Meet Ivan Miranda, a guy with a fantastic dream: he wants to create a colossal 3D-printed robot that he can ride like something straight out of a sci-fi flick. That’s right, he’s after a real-life mech! But, let’s face it, that’s no easy feat. It’s a colossal project that’ll consume heaps of time and cash. So, what’s Ivan up to right now? Well, he’s starting small, testing the waters by focusing on one crucial part of the entire robot: a gigantic 3D-printed robotic hand.
The Gigantic Robotic Hand:
Now, Ivan didn’t just randomly design this hand. He made it big, just like it would need to be for a colossal rideable mech. But hold on, he hasn’t gone all out just yet. Right now, he’s only got this one massive hand to show off. Why? Well, it’s like a test run, a way to see if his grand idea can work before he goes all-in on the big project.
Inside the Robotic Hand:
So, what’s the deal with this robotic hand? First off, it’s mostly made from 3D-printed parts. Ivan went all out on the details – it’s got four fingers and a thumb, and each of them has three joints, just like your own human hand. The material he used is mostly a rigid thing called PLA, but he’s added some bits made of a flexible material called TPU to give it a good grip.
The Magic of Movement:
Now, here’s where it gets really interesting – the hand doesn’t just sit there looking cool; it can move. All those joints I mentioned earlier, well, they’re powered by something called servos. There are 15 of these servos in total, and most of them are pretty strong, with 11kg-cm of torque. But the base of each finger is even beefier, boasting a more powerful servo with 25kg-cm of torque. It’s like having a strong grip on things!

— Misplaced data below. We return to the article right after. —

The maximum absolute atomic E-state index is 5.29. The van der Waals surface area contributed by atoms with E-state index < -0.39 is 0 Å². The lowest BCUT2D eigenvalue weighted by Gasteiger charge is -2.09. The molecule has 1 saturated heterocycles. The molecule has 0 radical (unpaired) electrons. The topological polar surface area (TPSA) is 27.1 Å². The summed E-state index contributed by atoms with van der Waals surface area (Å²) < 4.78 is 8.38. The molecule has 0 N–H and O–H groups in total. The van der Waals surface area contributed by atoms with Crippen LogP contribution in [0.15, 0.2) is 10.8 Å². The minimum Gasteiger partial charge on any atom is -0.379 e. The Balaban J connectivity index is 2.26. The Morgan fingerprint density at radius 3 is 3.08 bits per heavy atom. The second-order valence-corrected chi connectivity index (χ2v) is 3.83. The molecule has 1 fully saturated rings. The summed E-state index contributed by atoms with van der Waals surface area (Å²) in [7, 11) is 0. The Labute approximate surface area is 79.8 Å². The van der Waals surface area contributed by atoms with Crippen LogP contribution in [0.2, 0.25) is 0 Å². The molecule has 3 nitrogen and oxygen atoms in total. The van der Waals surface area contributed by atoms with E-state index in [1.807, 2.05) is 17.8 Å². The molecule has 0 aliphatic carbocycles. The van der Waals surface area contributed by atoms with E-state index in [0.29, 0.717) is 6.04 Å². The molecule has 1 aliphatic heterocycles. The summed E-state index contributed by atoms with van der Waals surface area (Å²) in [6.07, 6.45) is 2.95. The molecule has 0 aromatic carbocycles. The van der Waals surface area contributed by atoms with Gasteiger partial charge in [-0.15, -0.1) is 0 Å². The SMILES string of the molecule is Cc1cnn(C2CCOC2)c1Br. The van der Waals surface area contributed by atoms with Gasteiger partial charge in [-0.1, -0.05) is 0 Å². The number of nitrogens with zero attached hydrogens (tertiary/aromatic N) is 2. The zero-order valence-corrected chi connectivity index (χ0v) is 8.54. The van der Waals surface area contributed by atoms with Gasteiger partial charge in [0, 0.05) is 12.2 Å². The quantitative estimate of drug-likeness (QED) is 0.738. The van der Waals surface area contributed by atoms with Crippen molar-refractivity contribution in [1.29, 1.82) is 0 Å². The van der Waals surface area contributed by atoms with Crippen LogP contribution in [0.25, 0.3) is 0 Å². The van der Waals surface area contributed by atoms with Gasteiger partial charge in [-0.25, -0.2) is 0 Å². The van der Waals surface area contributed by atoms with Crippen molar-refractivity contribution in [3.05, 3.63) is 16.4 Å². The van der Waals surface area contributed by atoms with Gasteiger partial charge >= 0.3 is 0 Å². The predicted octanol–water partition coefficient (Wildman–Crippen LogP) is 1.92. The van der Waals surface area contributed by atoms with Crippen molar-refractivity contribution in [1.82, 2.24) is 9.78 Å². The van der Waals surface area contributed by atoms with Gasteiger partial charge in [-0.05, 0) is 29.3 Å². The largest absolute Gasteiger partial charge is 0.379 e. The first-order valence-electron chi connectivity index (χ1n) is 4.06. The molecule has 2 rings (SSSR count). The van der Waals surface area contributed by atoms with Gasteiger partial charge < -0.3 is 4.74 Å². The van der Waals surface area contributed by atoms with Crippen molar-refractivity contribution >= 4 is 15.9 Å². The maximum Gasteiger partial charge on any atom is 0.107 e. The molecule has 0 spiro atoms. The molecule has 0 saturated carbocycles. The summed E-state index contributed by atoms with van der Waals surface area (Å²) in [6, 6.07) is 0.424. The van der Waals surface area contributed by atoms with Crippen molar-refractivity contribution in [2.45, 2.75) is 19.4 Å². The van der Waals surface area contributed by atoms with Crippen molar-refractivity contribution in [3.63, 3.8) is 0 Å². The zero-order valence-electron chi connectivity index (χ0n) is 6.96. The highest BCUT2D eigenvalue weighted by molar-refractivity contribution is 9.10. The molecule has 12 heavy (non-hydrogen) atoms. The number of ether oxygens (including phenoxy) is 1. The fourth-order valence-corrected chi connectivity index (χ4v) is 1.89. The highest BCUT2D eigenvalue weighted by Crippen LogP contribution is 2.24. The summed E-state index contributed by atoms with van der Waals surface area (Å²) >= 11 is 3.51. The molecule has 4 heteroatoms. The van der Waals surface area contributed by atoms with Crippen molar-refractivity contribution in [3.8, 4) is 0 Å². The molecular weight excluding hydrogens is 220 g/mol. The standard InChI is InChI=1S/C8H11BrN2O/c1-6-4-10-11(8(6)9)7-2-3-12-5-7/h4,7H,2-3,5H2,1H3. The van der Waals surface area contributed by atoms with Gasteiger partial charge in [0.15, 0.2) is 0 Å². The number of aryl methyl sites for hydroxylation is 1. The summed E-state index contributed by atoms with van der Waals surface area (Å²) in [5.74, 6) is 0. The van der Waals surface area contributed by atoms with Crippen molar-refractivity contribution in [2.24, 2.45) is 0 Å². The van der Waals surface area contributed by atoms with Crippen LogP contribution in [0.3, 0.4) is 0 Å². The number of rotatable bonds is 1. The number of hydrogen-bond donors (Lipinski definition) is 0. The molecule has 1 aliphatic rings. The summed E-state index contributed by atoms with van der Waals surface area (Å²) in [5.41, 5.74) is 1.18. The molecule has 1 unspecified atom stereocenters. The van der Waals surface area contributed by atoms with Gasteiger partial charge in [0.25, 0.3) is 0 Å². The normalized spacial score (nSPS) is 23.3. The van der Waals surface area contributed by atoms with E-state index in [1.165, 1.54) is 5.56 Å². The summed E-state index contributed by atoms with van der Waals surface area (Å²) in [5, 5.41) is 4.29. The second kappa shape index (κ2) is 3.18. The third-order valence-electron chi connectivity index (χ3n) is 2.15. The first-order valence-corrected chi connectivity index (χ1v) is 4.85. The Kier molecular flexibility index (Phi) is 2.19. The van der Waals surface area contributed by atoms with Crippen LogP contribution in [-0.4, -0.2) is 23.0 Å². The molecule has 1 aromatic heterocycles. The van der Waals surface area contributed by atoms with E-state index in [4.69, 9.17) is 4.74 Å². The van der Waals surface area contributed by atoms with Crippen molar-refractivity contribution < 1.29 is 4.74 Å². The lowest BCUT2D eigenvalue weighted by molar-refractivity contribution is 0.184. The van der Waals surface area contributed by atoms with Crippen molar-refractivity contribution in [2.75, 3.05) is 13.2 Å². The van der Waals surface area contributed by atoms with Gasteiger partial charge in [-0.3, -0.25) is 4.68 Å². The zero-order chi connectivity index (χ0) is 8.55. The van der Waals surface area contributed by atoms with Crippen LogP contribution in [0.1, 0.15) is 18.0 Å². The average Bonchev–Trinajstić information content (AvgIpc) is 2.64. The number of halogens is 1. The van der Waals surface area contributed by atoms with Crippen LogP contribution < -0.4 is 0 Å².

The Brain Behind the Hand:
To make all those servos move in just the right way, Ivan’s using an Arduino Mega 2560. It sends signals to the servos using something called pulse-width modulation (PWM). And, of course, it’s gotta get power from somewhere. In this case, it’s not the Arduino supplying the juice; it’s coming straight from a power supply.
Testing and Challenges:
So, how’s it doing in testing? Well, it’s working pretty darn well. The hand can move, and it can grip onto some pretty hefty objects. There’s just one little hiccup – the belts sometimes slip, and Ivan needs to swap them out for ones that don’t stretch. But hey, that’s the kind of thing you learn during testing.
As for the big question – will Ivan Miranda ever complete the entire mech? We don’t know for sure, but we’re certainly rooting for him! Building a rideable robot sounds like a dream come true for any sci-fi enthusiast. So here’s hoping Ivan keeps making progress and eventually rides off into the future on his very own mechanical masterpiece.